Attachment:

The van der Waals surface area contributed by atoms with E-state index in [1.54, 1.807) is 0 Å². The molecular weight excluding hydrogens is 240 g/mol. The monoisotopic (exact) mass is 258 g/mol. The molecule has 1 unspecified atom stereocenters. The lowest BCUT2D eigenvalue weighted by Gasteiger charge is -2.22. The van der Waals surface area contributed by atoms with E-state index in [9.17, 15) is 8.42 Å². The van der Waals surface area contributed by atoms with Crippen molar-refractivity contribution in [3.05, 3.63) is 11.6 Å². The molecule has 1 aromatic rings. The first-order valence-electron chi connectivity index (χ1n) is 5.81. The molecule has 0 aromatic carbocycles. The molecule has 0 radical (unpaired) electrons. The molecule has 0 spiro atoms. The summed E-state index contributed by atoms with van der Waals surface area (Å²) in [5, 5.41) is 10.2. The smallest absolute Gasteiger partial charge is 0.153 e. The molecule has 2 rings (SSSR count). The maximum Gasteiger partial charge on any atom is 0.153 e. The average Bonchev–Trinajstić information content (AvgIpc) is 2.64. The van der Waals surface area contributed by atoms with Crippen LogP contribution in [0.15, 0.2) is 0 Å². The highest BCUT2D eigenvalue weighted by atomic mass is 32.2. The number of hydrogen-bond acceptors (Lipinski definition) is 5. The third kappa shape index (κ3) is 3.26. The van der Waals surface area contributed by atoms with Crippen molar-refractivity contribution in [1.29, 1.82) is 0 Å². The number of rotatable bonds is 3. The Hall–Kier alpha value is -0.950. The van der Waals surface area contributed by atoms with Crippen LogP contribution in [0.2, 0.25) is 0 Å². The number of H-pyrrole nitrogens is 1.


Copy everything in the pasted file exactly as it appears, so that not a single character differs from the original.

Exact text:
The van der Waals surface area contributed by atoms with E-state index in [1.54, 1.807) is 0 Å². The molecular weight excluding hydrogens is 240 g/mol. The monoisotopic (exact) mass is 258 g/mol. The molecule has 1 unspecified atom stereocenters. The lowest BCUT2D eigenvalue weighted by Gasteiger charge is -2.22. The van der Waals surface area contributed by atoms with E-state index in [9.17, 15) is 8.42 Å². The van der Waals surface area contributed by atoms with Crippen molar-refractivity contribution in [3.05, 3.63) is 11.6 Å². The molecule has 1 aromatic rings. The first-order valence-electron chi connectivity index (χ1n) is 5.81. The molecule has 0 aromatic carbocycles. The molecule has 0 radical (unpaired) electrons. The molecule has 0 spiro atoms. The summed E-state index contributed by atoms with van der Waals surface area (Å²) in [5, 5.41) is 10.2. The smallest absolute Gasteiger partial charge is 0.153 e. The molecule has 2 rings (SSSR count). The maximum Gasteiger partial charge on any atom is 0.153 e. The average Bonchev–Trinajstić information content (AvgIpc) is 2.64. The van der Waals surface area contributed by atoms with Crippen LogP contribution in [0.15, 0.2) is 0 Å². The highest BCUT2D eigenvalue weighted by atomic mass is 32.2. The number of hydrogen-bond acceptors (Lipinski definition) is 5. The third kappa shape index (κ3) is 3.26. The van der Waals surface area contributed by atoms with Crippen molar-refractivity contribution in [1.29, 1.82) is 0 Å². The number of rotatable bonds is 3. The Hall–Kier alpha value is -0.950. The van der Waals surface area contributed by atoms with Crippen LogP contribution in [0.2, 0.25) is 0 Å². The number of H-pyrrole nitrogens is 1.